Andrews and his men diligently head northwards as fast as they can, while stopping intermittingly to tear up tracks and cut lines.  Fuller remains dedicated to following the train, first running, then seizing a small push cart, and finally securing a small train.  The chase continues for most of the movie, with Andrews sly talking his way through various stations and stops, while Fuller adamantly chases his train.  Fuller eventually catches up with Andrews’s train (within a few hundred yards) and the chase is at its height.  Andrews and his men finally reach the bridge they intended to burn, and they set a vacant train car on fire.  Their attempt fails, however, and eventually Andrews’s train runs out of coal.  As soon as this happens, a Confederate Calvary catches up with Andrews and Fuller, and Andrew’s men scatter (only to be caught by the Confederates).  The men are placed in jail and sentenced to hang.  The men attempt to break out of jail and only a few men successfully escape.  The men who are left are hanged (which is unseen) and the movie closes (again) with the few survivors receiving the Medal of Honor.

This movie is important for understanding the memory of the Civil War because it explains an event of the war from a Northern perspective.  There are no Lost Cause links seen throughout this movie and there are many instances where the men are unsure of why they are exactly fighting the war and their feelings on the ‘enemy’.  For example, early on in the movie, the narrator explains that he knows he supposed to hate the Confederates, but he does not.   There is, however, one character that constantly refers to the Confederates as “Johnny Rebs” and his sole purpose is to kill them.  Also, the movie constantly refers back to a Union victory and how essential it was the men succeeded in their mission (which, of course, they did not).   Overall, the movie displays how committed both the Union and Confederate soldiers were at defeating the enemy.  There was very little instances where men (on either side) backed down, and Fuller’s determination to stop Andrews displays how dedicated men were to their respective sides.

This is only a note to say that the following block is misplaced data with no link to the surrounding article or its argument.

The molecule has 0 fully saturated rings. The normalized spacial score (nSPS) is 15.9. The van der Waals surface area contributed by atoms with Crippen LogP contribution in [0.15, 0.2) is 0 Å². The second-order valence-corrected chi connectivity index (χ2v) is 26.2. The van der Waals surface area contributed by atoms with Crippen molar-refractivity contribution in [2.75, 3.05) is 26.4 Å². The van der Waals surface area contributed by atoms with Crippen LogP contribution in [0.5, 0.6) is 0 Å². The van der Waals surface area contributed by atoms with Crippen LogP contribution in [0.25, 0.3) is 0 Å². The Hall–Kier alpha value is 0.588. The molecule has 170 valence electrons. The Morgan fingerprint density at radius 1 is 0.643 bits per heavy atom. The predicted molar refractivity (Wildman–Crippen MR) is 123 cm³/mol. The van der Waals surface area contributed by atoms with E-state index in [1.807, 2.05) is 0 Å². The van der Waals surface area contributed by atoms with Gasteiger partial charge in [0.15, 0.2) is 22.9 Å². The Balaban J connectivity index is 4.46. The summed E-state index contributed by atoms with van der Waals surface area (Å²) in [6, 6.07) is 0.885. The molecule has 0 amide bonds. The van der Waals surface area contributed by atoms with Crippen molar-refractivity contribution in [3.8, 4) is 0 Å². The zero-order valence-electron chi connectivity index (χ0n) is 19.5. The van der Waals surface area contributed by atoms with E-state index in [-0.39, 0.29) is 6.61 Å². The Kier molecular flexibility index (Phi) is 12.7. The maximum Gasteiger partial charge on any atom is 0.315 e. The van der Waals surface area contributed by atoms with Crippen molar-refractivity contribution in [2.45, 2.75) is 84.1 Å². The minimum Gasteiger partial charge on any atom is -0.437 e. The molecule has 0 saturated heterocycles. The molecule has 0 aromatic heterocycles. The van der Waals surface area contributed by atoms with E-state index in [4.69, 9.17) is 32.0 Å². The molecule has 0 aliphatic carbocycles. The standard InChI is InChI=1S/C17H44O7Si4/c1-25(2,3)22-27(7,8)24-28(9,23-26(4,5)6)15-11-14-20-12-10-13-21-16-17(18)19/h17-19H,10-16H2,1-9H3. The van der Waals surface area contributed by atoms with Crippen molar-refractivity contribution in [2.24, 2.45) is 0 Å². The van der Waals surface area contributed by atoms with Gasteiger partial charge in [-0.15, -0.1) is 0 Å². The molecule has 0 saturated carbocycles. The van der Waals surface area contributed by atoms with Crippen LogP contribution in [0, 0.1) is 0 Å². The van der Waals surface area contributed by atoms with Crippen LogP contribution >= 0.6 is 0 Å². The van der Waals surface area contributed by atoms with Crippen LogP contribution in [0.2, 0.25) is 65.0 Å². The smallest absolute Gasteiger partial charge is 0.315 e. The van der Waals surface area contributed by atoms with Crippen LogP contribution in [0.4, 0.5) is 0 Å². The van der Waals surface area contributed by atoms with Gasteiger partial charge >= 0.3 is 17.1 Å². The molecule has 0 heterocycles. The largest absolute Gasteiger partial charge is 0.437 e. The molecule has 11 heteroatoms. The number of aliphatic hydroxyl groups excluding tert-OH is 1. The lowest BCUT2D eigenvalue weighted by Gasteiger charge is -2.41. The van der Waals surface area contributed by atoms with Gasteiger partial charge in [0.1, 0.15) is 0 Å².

Both of these sites deal with the tourism aspect of Gettysburg.  Each site has some interesting links and bits of information about Gettysburg that would be useful for anyone planning a visit.  I felt that these were appropriate for the week because the Desjardin piece begins talking about his initial trip to Gettysburg and the tourism of the battlefield.

I thought this link was pretty interesting.  It is a blog about North Carolina and the Civil War by Michael Hardy.  This particular piece talks about the sesquicentennial in North Carolina  (in the form of an interview).  I thought it was appropriate for this week because we were talking about this sesquicentennial in class on Tuesday and it gives a perspective of what one states hopes to achieve during it.

This link is to The Museum of the Confederacy’s flag exhibit, which I think fits well with this week’s topic since the author of the book, John Coski, is the Historian and Library Director of the museum.  It has pictures and brief descriptions of a couple battle flags, and overall, I think the site is worth taking a look at.

When reading through Ferguson’s piece, I became interested in the museum that he talks about in Chapter 4.  This is a link to the museums website and it has information about the different Lincoln exhibits (which I think are pretty neat).  It ties well with our discussion on Lincoln because it shows how Lincoln is remembered and viewed today (in a public sense).